Hannibal monument in Bramans. You know what they say how nature abhors a vacuum. And as a result of all the uncertainty over where Hannibal crossed the Alps, the town of Bramans near the Col de Clapier has staked a claim to have been on Hannibal’s route. In July 2011, they unveiled this aluminium statue of an elephant behind a silhouette of Hannibal triumphantly making their way through the Alps. But, in my opinion, this statue should be located elsewhere, perhaps near Seez on the approach road to the Petit Saint Bernard. Michael Peyron, the French mountain guide, states that an elephant skeleton was found near the Petit Saint Bernard pass in the 18th Century. To me this is much more significant piece of evidence for Hannibal’s presence than a layer of dung found at the Col de la Traversette or the view of the Po valley from the Col de Clapier. The Petit Saint Bernard also meets the Wood Brother’s 7 criteria from Polybius and Livy’s account of his crossing so I can’t understand why more people don’t agree with Theodore Ayrault Dodge. The renowned lawyer, Johnny Cochrane once said at OJ Simpson’s murder trial that “If the glove don’t fit, you must acquit”. Well in the case of the Petit Saint Bernard as regards its suitability for Hannibal’s crossing of the Alps, the glove fits in so many ways. The white rock near Seez fits, as does the historical location of the 2 Gallic tribes that attacked Hannibal. Also his campsite at the summit beside the Lac du Verney fits, the “immense view” looking down on La Thuile from a headland above the Lo Riondet restaurant fits as does the abundant presence of pasture on the La Thuile plain. Theodore Dodge’s location for the landslide between La Thuile and Pre Saint Didier fits as does Hannibal’s attempted de-tour up the Colle San Carlo. A 3 day march from la Thuile to the plains of the Po near Ivrea is a stretch but it is certainly possible for a motivated cavalry unit in friendly territory. But while I firmly believe that Hannibal used the Petit Saint Bernard pass, I also understand why some people have passionate views about other passes. You can’t help but admire the time and effort the likes of Professor Mahaney, Professor Hunt, Michael Peyron and others have put in criss-crossing the Alps trying to solve a 2,200 year old mystery so maybe as regards this historical puzzle, it is best to agree to disagree.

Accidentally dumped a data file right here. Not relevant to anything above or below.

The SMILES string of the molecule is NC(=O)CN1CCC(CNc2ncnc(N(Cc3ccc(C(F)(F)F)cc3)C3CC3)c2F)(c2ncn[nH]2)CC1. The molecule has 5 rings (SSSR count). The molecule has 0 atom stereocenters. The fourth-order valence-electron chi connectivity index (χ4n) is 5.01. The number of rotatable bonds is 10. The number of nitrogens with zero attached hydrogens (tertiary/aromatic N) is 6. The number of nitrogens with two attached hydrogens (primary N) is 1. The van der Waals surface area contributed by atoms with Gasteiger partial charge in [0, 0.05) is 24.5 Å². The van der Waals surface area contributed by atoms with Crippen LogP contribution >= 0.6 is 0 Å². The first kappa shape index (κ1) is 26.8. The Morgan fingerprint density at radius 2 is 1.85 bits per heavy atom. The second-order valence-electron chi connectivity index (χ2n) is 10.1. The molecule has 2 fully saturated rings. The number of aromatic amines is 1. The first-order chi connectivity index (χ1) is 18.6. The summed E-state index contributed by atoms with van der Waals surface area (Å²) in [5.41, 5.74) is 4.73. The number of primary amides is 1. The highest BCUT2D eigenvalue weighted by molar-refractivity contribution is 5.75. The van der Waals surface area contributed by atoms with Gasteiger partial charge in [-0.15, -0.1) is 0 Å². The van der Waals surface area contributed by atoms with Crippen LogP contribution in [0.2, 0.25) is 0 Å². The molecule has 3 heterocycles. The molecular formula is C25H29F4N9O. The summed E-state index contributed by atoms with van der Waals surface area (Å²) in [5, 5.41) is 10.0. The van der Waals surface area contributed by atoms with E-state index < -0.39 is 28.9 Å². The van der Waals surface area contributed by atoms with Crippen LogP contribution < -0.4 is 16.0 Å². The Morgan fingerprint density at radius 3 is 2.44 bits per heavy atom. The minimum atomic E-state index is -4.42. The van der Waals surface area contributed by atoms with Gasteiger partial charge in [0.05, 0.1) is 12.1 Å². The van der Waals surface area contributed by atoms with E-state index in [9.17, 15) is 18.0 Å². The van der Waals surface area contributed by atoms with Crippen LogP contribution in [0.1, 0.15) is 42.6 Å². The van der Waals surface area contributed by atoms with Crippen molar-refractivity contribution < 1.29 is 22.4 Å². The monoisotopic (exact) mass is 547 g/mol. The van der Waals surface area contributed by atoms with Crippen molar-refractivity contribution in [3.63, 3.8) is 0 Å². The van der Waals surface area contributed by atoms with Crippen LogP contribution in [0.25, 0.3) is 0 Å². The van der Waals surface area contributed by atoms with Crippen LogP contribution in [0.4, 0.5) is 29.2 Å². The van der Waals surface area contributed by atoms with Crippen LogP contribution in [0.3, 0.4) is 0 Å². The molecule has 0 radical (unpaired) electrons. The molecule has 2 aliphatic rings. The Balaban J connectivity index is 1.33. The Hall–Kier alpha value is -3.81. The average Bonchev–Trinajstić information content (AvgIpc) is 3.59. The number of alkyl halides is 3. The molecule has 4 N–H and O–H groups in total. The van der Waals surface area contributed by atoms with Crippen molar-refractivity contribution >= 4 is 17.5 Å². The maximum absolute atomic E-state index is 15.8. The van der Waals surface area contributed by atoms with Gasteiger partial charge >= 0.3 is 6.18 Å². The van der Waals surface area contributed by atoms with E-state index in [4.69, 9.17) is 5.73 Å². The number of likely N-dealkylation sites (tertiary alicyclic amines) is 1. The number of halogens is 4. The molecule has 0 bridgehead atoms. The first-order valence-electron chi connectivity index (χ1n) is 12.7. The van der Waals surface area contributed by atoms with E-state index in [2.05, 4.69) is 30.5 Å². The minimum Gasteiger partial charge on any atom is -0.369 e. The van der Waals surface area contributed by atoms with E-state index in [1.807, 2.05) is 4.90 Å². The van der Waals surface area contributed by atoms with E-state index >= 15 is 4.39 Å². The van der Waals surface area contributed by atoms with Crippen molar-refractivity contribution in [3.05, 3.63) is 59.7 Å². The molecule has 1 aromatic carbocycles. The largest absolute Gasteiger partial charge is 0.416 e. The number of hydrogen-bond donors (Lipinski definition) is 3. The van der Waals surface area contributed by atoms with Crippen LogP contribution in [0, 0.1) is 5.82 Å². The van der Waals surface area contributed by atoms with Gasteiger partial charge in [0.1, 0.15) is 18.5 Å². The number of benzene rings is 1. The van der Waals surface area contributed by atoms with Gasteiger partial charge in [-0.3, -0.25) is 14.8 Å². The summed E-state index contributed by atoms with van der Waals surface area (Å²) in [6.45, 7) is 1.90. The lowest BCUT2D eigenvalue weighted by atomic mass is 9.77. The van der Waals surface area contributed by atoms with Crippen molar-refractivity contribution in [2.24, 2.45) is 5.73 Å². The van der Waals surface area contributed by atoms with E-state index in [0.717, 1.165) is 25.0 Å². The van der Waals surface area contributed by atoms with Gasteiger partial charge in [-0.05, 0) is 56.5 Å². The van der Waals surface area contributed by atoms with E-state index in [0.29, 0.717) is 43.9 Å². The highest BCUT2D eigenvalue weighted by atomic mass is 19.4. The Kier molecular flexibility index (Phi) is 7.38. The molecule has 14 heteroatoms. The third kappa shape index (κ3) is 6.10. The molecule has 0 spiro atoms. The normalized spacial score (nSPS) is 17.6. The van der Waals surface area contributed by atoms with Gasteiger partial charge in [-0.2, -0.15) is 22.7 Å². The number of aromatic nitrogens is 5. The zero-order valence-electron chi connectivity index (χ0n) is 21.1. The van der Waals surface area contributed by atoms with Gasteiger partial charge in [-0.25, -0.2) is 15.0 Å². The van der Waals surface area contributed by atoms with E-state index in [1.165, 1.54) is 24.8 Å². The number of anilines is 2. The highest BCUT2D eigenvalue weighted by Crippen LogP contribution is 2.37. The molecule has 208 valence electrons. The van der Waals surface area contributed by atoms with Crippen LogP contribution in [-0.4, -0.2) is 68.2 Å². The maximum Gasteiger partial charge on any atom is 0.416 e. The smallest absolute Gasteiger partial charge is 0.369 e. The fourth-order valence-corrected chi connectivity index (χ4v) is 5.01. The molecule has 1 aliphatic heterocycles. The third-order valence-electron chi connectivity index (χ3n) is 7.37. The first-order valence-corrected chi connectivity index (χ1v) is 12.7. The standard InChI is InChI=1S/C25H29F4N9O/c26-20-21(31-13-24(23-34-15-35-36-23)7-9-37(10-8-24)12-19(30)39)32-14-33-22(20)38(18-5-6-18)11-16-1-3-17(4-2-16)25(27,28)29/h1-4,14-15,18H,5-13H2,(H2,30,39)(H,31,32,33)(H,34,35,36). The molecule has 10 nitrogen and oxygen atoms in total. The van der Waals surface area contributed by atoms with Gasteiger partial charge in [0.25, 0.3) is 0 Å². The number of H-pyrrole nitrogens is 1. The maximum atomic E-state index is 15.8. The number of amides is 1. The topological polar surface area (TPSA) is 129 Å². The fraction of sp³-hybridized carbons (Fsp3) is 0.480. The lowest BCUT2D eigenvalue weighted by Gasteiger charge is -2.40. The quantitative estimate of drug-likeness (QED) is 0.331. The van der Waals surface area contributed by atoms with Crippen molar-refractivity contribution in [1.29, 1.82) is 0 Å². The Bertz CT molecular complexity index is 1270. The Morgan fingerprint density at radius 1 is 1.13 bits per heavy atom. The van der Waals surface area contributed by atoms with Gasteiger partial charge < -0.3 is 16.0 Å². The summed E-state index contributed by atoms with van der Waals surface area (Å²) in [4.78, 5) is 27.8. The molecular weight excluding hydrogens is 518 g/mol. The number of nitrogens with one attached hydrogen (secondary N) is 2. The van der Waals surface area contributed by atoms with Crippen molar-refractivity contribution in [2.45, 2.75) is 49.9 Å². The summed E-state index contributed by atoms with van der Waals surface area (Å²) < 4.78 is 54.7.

Update April 2018 : In August 2017, I returned to the Petit Saint Bernard and took a number of photos of the White Rock near Seez where I believe Hannibal was ambushed and the headland above the Maison de Neige hotel from where I believe Hannibal made his famous speech. There is too much material to add to this article which was first published in April 2017 so instead, I wrote another article which included these photos and looked at some additional evidence that I have uncovered in the last 12 months or so that Hannibal actually did cross over the Petit Saint Bernard on his way to Italy to attack the Roman army. This updated article is the culmination of a total of six articles I have wrote so far examining which pass Hannibal used to cross over the Alps.
Part 1 (published 2017) – Col de la Traversette
Part 1.5 (published 2018) – Col de la Traversette – includes a review of the Channel 4 documentary Hannibal’s Elephant Army : The New Evidence.
Part 2 (published 2017) – Col du Clapier or the nearby Mont Cenis
Part 2.5 (published 2018) – Col du Montgenevre
Part 3 (published 2017) – Col du Petit Saint Bernard
Part 3.5 (published 2018) – Col du Petit Saint Bernard – added extra evidence and also some photos taken during a road-trip in August 2017.